BLYTHE House Hospice care, based in the High Peak, Derbyshire, is caring for more people across its community as it develops services and merges with another end of life care charity.
The volume of hospice care in the comfort of patient’s homes across the High Peak, Derbyshire Dales and North East Derbyshire has surged by more than 160% since Blythe House and fellow local charity, Helen’s Trust, joined forces back in April.
The need for care in patient’s homes has never been clearer. A survey found that 82% of people wanted to die at home, but 50% of us die in hospital. Other research found that hospices could help reduce hospital deaths by 50,000 every year, generating £80m of savings for the NHS (stats from Hospice UK).
Tim Mourne, chairman of the Blythe House Hospicecare board of trustees, said:
“Over the last year, it has become more and more apparent that Blythe House and Helen’s Trust would be stronger together; ensuring better value from joint resources, and most importantly, reaching more local people who need us.
“I am delighted to announce that Janet Dunphy, chief executive at Blythe House Hospicecare, has officially taken on the management of both charities, and she will continue to lead the merged organisation. The board of trustees at both charities have been merged, to support the exciting new partnership and its future development.”
Dr Louise Jordan, a founding trustee of Helen’s Trust, said:
“Blythe House and Helen’s Trust are both strong and aspiring local charities whose shared vision is to support more and more people, to have the choice to stay and die in their own home. Working together accomplishes this and provides a very high standard of care.
“As a board, we are so incredibly glad that over the last year we have forged such strong links with Blythe House who share the same purpose and values. The COVID-19 pandemic has hit us like a tornado, but a clear sentiment between the two charities is that together, we are stronger.”
Community Hub launch
Alongside the fundamental partnership with Helen’s Trust, Blythe House Hospicecare has undertaken an essential service review to ensure it is supporting as many people as possible.
More people affected by life-limiting illnesses in the High Peak and surrounding areas are now set to benefit from extended holistic, palliative and end of life care after the hospice launched its modernised services and brand new Community Hub in autumn.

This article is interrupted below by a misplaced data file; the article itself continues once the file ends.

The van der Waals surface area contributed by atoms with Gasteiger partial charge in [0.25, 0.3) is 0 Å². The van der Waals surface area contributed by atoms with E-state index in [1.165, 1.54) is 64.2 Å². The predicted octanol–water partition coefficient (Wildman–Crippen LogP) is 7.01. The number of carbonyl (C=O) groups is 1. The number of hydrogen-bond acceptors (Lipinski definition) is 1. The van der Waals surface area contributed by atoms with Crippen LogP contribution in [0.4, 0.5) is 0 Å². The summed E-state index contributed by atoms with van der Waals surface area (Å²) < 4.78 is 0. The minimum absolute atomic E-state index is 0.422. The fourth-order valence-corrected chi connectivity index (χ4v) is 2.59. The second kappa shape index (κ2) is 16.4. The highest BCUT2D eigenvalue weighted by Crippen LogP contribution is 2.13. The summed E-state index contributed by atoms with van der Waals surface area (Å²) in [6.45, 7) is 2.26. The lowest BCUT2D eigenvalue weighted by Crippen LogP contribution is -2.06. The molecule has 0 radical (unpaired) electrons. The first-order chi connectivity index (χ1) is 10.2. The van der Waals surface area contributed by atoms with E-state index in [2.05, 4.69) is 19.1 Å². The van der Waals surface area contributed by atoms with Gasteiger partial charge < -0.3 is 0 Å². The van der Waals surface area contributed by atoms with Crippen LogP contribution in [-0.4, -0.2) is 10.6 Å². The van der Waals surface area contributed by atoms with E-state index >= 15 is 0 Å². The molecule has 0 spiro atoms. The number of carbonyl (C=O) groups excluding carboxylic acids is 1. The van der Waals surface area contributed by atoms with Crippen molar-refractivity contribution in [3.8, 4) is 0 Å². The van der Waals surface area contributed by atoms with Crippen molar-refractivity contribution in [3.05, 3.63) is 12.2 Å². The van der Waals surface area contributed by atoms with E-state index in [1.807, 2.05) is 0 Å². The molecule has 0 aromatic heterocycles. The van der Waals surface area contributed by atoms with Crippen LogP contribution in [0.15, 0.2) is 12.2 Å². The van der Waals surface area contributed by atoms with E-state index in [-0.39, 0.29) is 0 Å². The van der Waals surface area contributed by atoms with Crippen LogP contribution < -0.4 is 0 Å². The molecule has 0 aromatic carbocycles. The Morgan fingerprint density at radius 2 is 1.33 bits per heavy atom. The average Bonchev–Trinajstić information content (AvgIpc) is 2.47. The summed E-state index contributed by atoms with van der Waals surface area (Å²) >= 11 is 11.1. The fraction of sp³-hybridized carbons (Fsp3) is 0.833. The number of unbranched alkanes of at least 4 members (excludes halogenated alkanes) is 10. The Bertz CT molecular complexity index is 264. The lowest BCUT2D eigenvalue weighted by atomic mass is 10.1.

A multi-disciplinary team, including nurses, counsellors, a physiotherapist and occupational therapist, will provide a range of care and services, including 1:1 and group support; complementary and physical therapies; education and support programmes; advice clinics; counselling and bereavement sessions, and outpatient clinics.
Pre-COVID, the board of trustees was already committed to a necessary refurbishment of the hospice building, to ensure its accessibility to all patients and visitors. As lockdown hit, the board decided to begin the important modernisation, to coincide with the launch of the new service model. Managed and co-funded by national charity, CRASH, the project is drawing on the professional skills, materials and financial generosity of the construction industry.
The work will see a brand new reception and porch area; modernised accessible bathroom facilities, and a refresh of patient areas including updated furniture and decoration.
Alongside the Community Hub, stimulating training opportunities will be available to new and existing hospice volunteers. The current team of almost 300 volunteers donate hundreds of hours of their time every year, to ensure that Blythe House can continue to provide free care and services to local people.
The Community Volunteer programme, which sees volunteers provide support to local patients in their own homes with light tasks and companionship, is expanding into the Derbyshire Dales with Helen’s Trust.
Special Blythe House ethos
Janet Dunphy, CEO at Blythe House Hospicecare and Helen’s Trust, said:
“We are buzzing with excitement to launch our brand new Community Hub; Building Back Better to support even more people in our local area, whilst maintaining the very special ethos of Blythe House.
“All healthcare services, including hospices, require regular review, developmental change is regularly needed to ensure that services are still fit for purpose, and financially sustainable. The last review of services at Blythe House took place a decade ago, so we needed to undertake this research and analysis of our current offering.
“Our committed Board of Trustees has overseen and agreed on all of the exciting service revolutions; we have kept to our mission, charitable objectives and core functions, and ensured that every pound donated is spent wisely.”
Blythe House was founded in 1989 by Reverend Betty Packham after Stan Blythe left her a £1,000 legacy in his Will. Betty cared for Stan in the comfort of her home during the final months of his life.
Helen’s Trust was established in memory of Helen Lyon, who died at home in 2001, after being diagnosed with breast cancer.